November 28, 2017 Dillon Fence – Rosemary Turns 25
When the focus of a discussion is early-’90s Alternative Rock – the genre that dominated the mainstream Rock scene in that decade – names that easily pop up are the likes of Nirvana (“Smells like Teen Spirit”), Pearl Jam (“Jeremy”), Radiohead (“Creep”), and The Smashing Pumpkins (“Disarm”). That is understandable. After all, those were some of the genre’s heavyweights during that era.
However, any dedicated Alternative Rock connoisseur will not forget that there were also a great number of lesser-known groups that, despite their failure to climb the peak of the commercial mountain, had in fairness produced equally (if not more) compelling albums. One of these was Dillon Fence, which belonged to the roster of cult favorites from the stable of Mammoth Records, alongside Vanilla Trainwreck (“Waint”), Chainsaw Kittens (“Shannon’s Fellini Movie”), and The Juliana Hatfield Three (“Spin the Bottle”).
Formed in Chapel Hill, North Carolina, United States, Dillon Fence consisted of Greg Humphreys (vocals, guitar), Kent Alpin (guitar, vocals), Chris Goode (bass, vocals), and Scott Carle (drums). The quartet got to release three proper studio albums—1992’s Rosemary, 1993’s Outside In, and 1994’s Living Room Scene, among which the debut remains to be a holy grail among fans of ’90s Alternative Rock. Released on February 11, 1992, Dillon Fence’s debut album, Rosemary, has reached this year its twenty-fifth anniversary, making it a cause for celebrating again the songs that comprised it.
Rosemary opened with the refreshingly upbeat and slightly fuzzy, early-morning serenity of “Daylight,” which gave the band’s champions the beloved chorus “Nothing lasts / You gave up much too fast / When you’re moping, groping at your past / Raise your glass / And cry until you’re done….” This was followed by the playful and tuneful, The Byrds-sounding, jangly Guitar Pop song “Hey Mockingbird.” A similar easygoing vibe flowed into the ensuing bright “Summer,” exuding a faint classic Rock-n-Roll sensibility and which may remind the initiated of Weezer’s “Buddy Holly.”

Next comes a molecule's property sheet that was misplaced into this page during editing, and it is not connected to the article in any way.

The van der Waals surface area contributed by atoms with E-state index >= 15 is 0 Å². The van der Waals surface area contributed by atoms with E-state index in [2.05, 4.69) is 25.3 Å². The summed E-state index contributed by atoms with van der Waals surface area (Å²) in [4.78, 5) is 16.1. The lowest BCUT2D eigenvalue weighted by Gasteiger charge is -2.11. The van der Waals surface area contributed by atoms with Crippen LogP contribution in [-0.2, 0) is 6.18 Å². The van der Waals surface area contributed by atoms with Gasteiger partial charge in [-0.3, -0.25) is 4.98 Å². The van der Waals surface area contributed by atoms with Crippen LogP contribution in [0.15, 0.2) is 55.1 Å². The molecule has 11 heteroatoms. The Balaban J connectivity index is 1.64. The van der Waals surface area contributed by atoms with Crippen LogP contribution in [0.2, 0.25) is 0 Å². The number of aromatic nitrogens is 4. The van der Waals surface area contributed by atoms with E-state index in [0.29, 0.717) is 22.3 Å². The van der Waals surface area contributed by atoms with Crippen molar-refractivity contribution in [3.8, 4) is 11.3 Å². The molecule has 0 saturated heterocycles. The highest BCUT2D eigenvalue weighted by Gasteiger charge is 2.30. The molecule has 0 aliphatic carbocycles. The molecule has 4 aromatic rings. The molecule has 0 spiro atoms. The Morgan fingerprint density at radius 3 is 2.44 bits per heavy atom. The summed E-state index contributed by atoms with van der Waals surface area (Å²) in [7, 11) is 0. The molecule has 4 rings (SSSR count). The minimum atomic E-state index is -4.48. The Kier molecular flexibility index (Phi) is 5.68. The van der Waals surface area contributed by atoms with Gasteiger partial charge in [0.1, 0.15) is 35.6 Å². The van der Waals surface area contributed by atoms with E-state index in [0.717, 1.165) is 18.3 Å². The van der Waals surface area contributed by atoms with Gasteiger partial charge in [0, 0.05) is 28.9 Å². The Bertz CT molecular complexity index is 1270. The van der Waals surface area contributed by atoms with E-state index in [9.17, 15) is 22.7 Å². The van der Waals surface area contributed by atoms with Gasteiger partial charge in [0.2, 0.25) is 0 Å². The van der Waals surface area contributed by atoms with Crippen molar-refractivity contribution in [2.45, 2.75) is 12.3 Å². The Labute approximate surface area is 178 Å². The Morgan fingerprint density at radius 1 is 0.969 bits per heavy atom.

At first hearing, the angular-rhythmed “Sad Inheritance” most likely passed as a feel-good song; but upon lyrical inspection, the listener would have eventually felt the sadness and darkness of its morbid sentiments about someone who died. “Danger!” then built on the choppiness and catchiness of the preceding track, but was still pensive and melodic.
“I’ll Wait” was a marked change of style, employing a jazzy guitar playing and syncopated rhythmic structure, yet still maintaining the album’s overall angularity. Dillon Fence’s almost Twee-like tendencies, owing to Humphreys’s silky voice, was then taken aside to give way to the punchy, rocking track “Playful.” Then Rock became Funk as “Something for You” entered confidently with its ubiquitous ’70s Disco Rock–inspired guitar grooves. “Guilty” then returned the listener to the New Wave/Indie Pop aspect of the album.
The second-to-the-last track, “How Did You Get So High?” had that sense of urgency, as exhibited by the aggressiveness of the rhythm section of the guitar-bass-drum combo, complemented by Humphreys’s raspy register and frenetic delivery. Finally, Rosemary ended aptly with “I Will Break,” a midtempo Power Pop/Rock ballad whose manner of expression perfectly justified the song’s lyrical content and in which Humphreys’s voice eventually cracked and broke into the end, sympathizing with the poignant words of the song and completing the album’s juxtaposition of playfulness and seriocity.
Alternative Rock music in the 1990s may have been dominated by the usual heavyweights of ‘teen spirits’, ‘Jeremys’, ‘honeyed Pablos’, and ‘Siamese dreamers’, but one should not forget the decade’s cutting-edge baskers who, by seeming default, contented themselves in the sidelight and fringes of international Pop/Rock stardom. Dillon Fence was one of them.
But hey, it is not yet late to celebrate what you might have missed. There is still hope in such half-forgotten gems of the past. Now is the time! It is time to play Rosemary, after which you can now raise your glass without showing any sign of guilt.